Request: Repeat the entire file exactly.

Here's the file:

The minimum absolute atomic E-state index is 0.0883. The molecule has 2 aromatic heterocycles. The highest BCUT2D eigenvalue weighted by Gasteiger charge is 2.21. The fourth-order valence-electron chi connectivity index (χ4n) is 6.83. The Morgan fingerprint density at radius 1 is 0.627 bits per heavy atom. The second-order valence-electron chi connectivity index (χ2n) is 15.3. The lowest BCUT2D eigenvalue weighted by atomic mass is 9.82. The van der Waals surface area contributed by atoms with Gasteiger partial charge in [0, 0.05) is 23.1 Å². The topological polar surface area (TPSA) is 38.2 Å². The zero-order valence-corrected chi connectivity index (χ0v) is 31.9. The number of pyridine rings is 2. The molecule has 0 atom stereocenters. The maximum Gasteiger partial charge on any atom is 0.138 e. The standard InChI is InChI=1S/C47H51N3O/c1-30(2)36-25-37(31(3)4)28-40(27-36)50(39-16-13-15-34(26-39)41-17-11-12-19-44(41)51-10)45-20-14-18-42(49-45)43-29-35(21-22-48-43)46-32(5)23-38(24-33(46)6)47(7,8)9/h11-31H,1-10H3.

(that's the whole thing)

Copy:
The minimum absolute atomic E-state index is 0.0883. The molecule has 2 aromatic heterocycles. The highest BCUT2D eigenvalue weighted by Gasteiger charge is 2.21. The fourth-order valence-electron chi connectivity index (χ4n) is 6.83. The Morgan fingerprint density at radius 1 is 0.627 bits per heavy atom. The second-order valence-electron chi connectivity index (χ2n) is 15.3. The lowest BCUT2D eigenvalue weighted by atomic mass is 9.82. The van der Waals surface area contributed by atoms with Gasteiger partial charge in [0, 0.05) is 23.1 Å². The topological polar surface area (TPSA) is 38.2 Å². The zero-order valence-corrected chi connectivity index (χ0v) is 31.9. The number of pyridine rings is 2. The molecule has 0 atom stereocenters. The maximum Gasteiger partial charge on any atom is 0.138 e. The standard InChI is InChI=1S/C47H51N3O/c1-30(2)36-25-37(31(3)4)28-40(27-36)50(39-16-13-15-34(26-39)41-17-11-12-19-44(41)51-10)45-20-14-18-42(49-45)43-29-35(21-22-48-43)46-32(5)23-38(24-33(46)6)47(7,8)9/h11-31H,1-10H3.